The Oak Tree in my Foot

There was an oak tree in my foot.

It happened when I stepped out onto the deck to snatch dry clothes from the rail before the dark and damp set in.

I heard a crunch under my bare foot, but didn’t realize what had happened until the next morning when I saw the small acorn, splintered and crushed, and felt the bruise in my heel.

By then it was too late.

In the night the bits of acorn in my heel had sprouted thin white tendrils.

The tendrils wound through plains of muscle, delicate vein tunnels, nerves lit up like small cities.

The roots stretched toward the extremities of my left foot, only ceasing their growth when they reached the tip of my big toe.

Then the acorn shards in my heel began to thicken.

The next night while I slept, a tree trunk the circumference of a ChapStick tube poked softly through the bandage I had carefully applied.

It grew downward, splayed into parallel arcs.  Leaves fluttered out, already yellow and orange.

The tiny oak grew acorns of its own and dropped them until they littered the foot of my bed like a forest floor.

The oak tree lived an entire lifetime in one night, hurrying so that by the time I endeavored to put my feet on the floor the next morning, it would only be a stump, a splinter in my heel.

Oak trees aren’t unintelligent, you see.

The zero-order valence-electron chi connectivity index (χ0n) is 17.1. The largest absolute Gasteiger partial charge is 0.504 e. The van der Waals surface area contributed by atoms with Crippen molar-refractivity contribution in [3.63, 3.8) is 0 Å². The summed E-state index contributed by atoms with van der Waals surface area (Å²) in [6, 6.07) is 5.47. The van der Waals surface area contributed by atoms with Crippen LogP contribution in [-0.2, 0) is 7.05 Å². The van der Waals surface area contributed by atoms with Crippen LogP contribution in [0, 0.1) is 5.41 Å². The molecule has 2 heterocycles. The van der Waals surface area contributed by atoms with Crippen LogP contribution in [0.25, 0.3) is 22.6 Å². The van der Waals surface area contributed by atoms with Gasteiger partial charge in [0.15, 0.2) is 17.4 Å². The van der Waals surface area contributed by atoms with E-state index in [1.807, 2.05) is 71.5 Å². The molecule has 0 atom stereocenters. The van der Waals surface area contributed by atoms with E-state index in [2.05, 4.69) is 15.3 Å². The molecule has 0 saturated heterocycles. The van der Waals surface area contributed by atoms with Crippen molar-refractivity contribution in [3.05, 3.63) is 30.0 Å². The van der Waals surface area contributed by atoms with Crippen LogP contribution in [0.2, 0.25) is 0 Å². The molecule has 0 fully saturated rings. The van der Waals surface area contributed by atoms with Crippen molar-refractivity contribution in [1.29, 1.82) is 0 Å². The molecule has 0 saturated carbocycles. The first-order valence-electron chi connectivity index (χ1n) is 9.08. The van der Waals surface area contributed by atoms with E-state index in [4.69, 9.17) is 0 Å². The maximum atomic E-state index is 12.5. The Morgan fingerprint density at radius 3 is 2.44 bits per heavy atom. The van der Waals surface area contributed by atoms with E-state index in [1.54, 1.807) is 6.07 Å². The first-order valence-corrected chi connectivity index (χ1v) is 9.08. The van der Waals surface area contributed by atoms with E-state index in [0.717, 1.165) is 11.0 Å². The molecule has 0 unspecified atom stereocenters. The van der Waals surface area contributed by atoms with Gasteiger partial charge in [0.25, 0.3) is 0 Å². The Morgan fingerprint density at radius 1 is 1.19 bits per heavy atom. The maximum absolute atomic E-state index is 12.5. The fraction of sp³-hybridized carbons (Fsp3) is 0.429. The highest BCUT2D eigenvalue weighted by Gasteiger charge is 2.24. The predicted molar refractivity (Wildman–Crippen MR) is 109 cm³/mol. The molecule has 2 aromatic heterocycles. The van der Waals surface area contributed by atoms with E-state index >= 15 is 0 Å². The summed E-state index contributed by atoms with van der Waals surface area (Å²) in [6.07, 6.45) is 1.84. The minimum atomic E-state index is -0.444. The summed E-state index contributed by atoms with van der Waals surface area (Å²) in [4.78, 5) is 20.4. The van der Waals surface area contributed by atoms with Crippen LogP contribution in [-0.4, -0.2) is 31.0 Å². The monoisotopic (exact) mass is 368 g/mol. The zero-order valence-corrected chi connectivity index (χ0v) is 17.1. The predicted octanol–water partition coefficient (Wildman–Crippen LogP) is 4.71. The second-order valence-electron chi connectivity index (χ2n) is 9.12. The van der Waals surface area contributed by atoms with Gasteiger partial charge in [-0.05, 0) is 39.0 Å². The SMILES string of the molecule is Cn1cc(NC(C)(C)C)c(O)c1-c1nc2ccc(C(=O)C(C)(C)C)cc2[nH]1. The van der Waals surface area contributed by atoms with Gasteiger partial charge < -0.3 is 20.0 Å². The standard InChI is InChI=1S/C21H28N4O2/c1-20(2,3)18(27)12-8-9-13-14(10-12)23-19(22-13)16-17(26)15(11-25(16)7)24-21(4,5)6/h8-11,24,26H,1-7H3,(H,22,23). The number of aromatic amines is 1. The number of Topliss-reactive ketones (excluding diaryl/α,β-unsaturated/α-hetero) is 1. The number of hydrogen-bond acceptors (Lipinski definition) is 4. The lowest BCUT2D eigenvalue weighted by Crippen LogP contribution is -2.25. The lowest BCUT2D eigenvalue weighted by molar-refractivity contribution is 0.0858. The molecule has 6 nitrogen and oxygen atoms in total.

When mom plucked out the splinter, it was only a splinter.

And when I found a tangled clump of bark and crumbling leaves at the foot of my bed, I blamed the dog.

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On My Own: Minnesota Orchestra Musicians Edition

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In my teens (particularly in high school), I never would have gone to something like this by myself.  I would have wanted to be with my family or with a group of friends.  Not because I feared crowds or for my general safety in public, but rather because I would have wanted to look like I belonged, somehow.  Like I was the kind of successful person who had back up, who had peeps, who had voluntary companions.

In my twenties, I’ve discarded this particular security blanket.  I have studying abroad to thank for that, and a certain icy roommate who seemed to either think that I was a swamp monster or entirely nonexistent.  That sort of treatment, rather than crushing my spirit–cue Oprah monologue–forced me to be independent, self-confident, and to chuckle to myself at the horrendous awkwardness of the situation.